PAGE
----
Skip to content



What is an Allergy?

An allergy is when a person’s immune system detects a substance as a threat and as a result causes symptom such as an irritated throat, runny nose, watering eyes, skin rashes, and in extreme cases anaphylaxis, which causes the throat to swell and close up. The most common allergies include pollen, mold, dust, medicines, pet hair, and foods such as peanuts, shellfish, and various tree nuts to name a few.

Common Allergy Symptoms

Nasal, Sinus, and EyeA patient with rhinitis (inflammation of nasal passages) may encounter symptoms such as a runny or stuffy nose, sneezing, itching, and dribble. Eye side effects regularly go with rhinitis and may incorporate itching, watering, and redness.Most patients with rhinitis have a hypersensitivity or affectability to dust, pet dander, and pollen. Treatment of rhinitis side effects and may include medications, or immunotherapy (allergy shots or drops) or simply avoiding the allergen.

Sensitivity Testing – Pollen, Pet, Mold, Dust, Food, and Drug

At Princeton Eye and Ear, we offer a few kinds of allergy testing in order to properly diagnose the potential allergic reaction. Every treatment plan is customized according to the patient’s history and in some cases, multiple testing methods will be necessary.

“Prick” Testing

The most widely recognized kind of allergy test is known as “prick” testing. During this type of testing, the skin is scratched or gently punctured, and a little drop of every potential allergen is conveyed to the territory. The skin will then hint at a response if the patient is adversely affected by a given allergen. Patients who are interested in this type of allergy test must maintain a distance from antihistamines for 5-7 days. Over-the-counter allergy medications frequently containing antihistamines must also be avoided in order to obtain an accurate result.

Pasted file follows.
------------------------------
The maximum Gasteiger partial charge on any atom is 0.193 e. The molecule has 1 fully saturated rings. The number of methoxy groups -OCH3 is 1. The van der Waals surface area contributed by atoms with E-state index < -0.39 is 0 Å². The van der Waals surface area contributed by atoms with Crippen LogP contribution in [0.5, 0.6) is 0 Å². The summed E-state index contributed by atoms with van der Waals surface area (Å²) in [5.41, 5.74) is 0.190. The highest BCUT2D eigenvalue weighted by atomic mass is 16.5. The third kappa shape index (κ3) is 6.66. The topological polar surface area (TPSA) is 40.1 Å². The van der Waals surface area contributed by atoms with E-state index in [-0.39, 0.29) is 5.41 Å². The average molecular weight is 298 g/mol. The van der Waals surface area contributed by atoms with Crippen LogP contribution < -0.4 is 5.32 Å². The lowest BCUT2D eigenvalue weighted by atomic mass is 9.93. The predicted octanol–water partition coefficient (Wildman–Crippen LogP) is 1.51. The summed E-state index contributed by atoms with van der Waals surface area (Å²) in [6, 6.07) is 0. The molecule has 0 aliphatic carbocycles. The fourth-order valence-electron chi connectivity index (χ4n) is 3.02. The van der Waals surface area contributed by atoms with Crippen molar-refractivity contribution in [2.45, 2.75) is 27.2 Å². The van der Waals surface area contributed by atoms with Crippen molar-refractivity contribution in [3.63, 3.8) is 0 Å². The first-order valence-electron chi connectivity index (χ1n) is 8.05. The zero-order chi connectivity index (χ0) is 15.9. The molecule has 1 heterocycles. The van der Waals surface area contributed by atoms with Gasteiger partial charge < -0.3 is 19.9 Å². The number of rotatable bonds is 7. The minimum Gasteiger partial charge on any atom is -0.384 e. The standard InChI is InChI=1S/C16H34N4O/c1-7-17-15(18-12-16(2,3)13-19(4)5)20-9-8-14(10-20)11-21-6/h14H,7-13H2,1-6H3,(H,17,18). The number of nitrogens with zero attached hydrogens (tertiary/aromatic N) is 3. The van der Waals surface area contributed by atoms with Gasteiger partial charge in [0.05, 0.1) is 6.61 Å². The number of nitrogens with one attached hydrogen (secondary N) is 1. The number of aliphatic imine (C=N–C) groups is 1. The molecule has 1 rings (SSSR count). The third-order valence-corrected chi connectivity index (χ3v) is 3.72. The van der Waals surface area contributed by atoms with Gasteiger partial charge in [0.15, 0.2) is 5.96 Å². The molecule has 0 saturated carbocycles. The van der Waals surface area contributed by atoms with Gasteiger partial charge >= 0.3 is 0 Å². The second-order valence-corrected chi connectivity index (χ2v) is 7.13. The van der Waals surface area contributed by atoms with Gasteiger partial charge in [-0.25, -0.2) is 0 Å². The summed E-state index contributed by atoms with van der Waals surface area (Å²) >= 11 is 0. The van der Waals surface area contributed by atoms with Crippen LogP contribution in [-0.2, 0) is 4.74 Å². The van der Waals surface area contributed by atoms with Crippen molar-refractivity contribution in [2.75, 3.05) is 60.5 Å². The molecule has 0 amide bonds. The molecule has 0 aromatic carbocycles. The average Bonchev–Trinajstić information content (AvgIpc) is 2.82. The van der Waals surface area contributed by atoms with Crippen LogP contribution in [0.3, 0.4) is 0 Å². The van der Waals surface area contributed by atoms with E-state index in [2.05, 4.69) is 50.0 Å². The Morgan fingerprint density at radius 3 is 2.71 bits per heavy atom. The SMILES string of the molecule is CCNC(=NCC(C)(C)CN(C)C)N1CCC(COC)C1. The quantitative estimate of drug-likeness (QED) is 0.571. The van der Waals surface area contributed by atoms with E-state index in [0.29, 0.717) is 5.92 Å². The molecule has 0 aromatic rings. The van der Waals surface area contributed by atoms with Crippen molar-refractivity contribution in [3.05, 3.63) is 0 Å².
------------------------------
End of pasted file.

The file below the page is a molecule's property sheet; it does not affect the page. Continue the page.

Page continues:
This test is best for those who would like to identify an allergy related but not limited to dust, pet hair or dander, pollen, and certain types of food.

Blood Testing

Because some patients may have skin sensitivities, blood testing serves as a common alternative to the aforementioned “Prick testing”. Blood testing is also commonly used for patients who have a history of food allergies since this type of testing can accurately identify if an individual may have outgrown an allergy.

Patch Testing

In diagnosing contact dermatitis, patch testing can decide the reason for the skin response. Since something as basic as an allergic reaction from hand soap can cause contact dermatitis, it’s critical to perform testing to recognize all conceivable allergens. With this form of testing, allergens will be set and secured with therapeutic tape. Patients should abstain from showering, exercising, or anything that will cause the patch to not keep its position and thus washing off the allergen that is being tested. After a period of 48 hours, the patient will come back to the center and have the underlying outcomes assessed. A third appointment 24-48 hours is commonly the last step although in some cases a fourth and final appointment may be necessary.

Consulting with our Professionals at Princeton Eye and Ear

If you have an allergy than you probably already know how aggravating it can be to your day when not properly adhered to. Millions of people suffer from seasonal, food, and pet allergies to name a few and while it may not be possible to entirely eliminate an allergy there are treatments that can make them more bearable to live with. Our board-certified ENT experts will help you identify these allergens, which in return will help improve your quality of life.